Birth of the baby Benz

Gavin Green reports from Geneva, the catwalk of car shows, where Mercedes chose its moment to step wildly out of character

It seems odd that Switzerland, Europe's capital of financial excess, should play host to a bout of sudden pragmatism from the world's motor industry. But this year's Geneva Show, which usually bears about as much reality to the motoring world as the Paris catwalk does to this summer's M&S fashions, was full of sober, sensible motor cars. In particular, it was full of cleverly engineered small cars, which promise great fuel frugality, bold new styles and low-cost motoring.

Just to make the Swiss feel a little more at home, the star car was a Mercedes-Benz. But instead of the usual oversized limo, from the back seat of which waddle overweight politicians, plutocrats and peers, the star Mercedes at Geneva was the long-awaited A-class, the smallest car that the Stuttgart maker has ever released. It is also quite the most radical tiny tot since the Mini of 38 years ago.

It is ingenious on so many fronts. First, it's shorter than a Fiesta but has as much cabin space as a Mondeo. This remarkable space efficiency is largely due to its under-body drive-train, enabling more of the total length of the car to be devoted to people.

Second, it boasts Renault Espace-style cabin versatility, with the possibility of removing the rear seat and, if you want, the front passenger seat, too. Thus it can be transformed from a five-seater into a single-seater van. Removing the rear seat gives easily enough room for mountain bikes. The rear seat is also fore-aft adjustable. In its forward position, the boot is cavernous - and there's still enough leg-room for three backbenchers.

The cleverest part of the car is its twin floor-pans. They help give the baby much greater strength than other cars of this size. Mercedes says it is almost as crash-worthy as the big E-class, one of the world's safest cars. There is probably a bit of PR puff here - after all, the nose of the car is so short that there can't possibly be as much cushioning as on a car with a bonnet the size of an aircraft carrier's deck. Nonetheless, it's a fair bet that there has never been a safer small car.

From launch, engines include 1.4-litre and 1.6 petrol four-cylinder units. A couple of four-pot turbodiesels follow in early 1998, one which is reputed to average 62.5mpg. British sales start in spring 1998. No one is being specific on prices yet, but expect the A-class to cost from about pounds 14,000 - the same as an upmarket VW Golf or plain Jane Mondeo.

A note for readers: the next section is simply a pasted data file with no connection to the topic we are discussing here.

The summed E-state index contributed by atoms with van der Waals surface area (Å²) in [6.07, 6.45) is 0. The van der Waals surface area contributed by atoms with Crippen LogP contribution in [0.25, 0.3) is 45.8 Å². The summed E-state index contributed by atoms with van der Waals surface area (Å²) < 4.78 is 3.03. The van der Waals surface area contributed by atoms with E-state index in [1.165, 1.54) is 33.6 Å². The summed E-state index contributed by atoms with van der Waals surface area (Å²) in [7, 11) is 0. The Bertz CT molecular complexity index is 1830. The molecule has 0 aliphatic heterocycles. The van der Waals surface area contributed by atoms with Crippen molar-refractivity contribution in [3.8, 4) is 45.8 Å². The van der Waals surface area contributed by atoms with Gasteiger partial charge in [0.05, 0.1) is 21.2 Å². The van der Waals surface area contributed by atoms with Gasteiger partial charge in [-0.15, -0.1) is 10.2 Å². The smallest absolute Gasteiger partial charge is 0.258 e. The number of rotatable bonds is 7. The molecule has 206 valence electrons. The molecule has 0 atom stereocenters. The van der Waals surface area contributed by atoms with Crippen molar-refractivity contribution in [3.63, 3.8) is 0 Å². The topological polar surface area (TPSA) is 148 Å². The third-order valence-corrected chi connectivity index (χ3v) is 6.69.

The A-class is a huge gamble for Mercedes, not so long ago one of the world's most conservative car makers. The company is betting that enough people are prepared to pay medium-car money for a technologically advanced baby car. It overturns the bigger-the-car-the-better mindset which Mercedes, as much as any other maker, has helped to foster. It should prove particularly attractive in big, congested, affluent cities, where small cars really are a boon.

Hot on the wheels of the recently launched Ford Ka, other car companies went small car crazy at Geneva. The Volkswagen group unveiled its Ka competitor, the Seat Arosa, preparatory to launching its own VW-badged equivalent, the Pico, in December. The Arosa is a dull-looking little thing, four inches shorter than the Ka, but promising great fuel economy. It comes in under the current Ibiza, just as the Pico will come in under the Polo.

Vauxhall showed a revamped version of the pretty-looking but otherwise pretty average Corsa, with endless minor updates to bring it up to scratch. The most significant is a new three-cylinder, 973cc engine, reckoned to average almost 50mpg. It's still good for 94mph.

Rover, which invented the modern small car in the Mini and has been doing its best to try to improve on it ever since, showed yet another "new concept" Mini proposal, this one called the Spiritual.

There were both three- and five-door versions, with little engines under the rear seat and highly space-efficient cabins, as well as various trad Mini styling cues. Sadly, and despite all the hysterics in certain media quarters, ("It's the new Mini!"), the Spiritual has about as much in common with the next real Mini, slated for the year 2000, as the Williams-Renault F1 car on display on the stand opposite.

The three- and five-door Spirituals are in fact 18-month-old styling studio models, dusted off by Rover to try to win some PR points and steal some of the Mercedes A-class's thunder. (Don't forget, Rover is owned by BMW, Mercedes' deadliest rival.) The real new Mini will have a conventional front transverse engine and, by all accounts, won't be the technological big leap that some of us had hoped.

Ford, which got the new-wave small car fad underway with the Ka, is now thinking small in the coupe class. At Geneva, it launched its two-door Puma, a Vauxhall Tigra competitor using the mechanicals of the recently revised Fiesta. Like all recent Fords, it looks either bold or weird, depending on your tastes. I like it. A new 1.25bhp 1.7-litre engine is the only motor available.

Further upmarket, back in more familiar Geneva Show territory, Audi - Europe's fastest improving quality car maker - took the covers off the new A6, rival to BMW's 5-series. It looks great, like all recent Audis. Early reports suggest that it drives as well as it looks.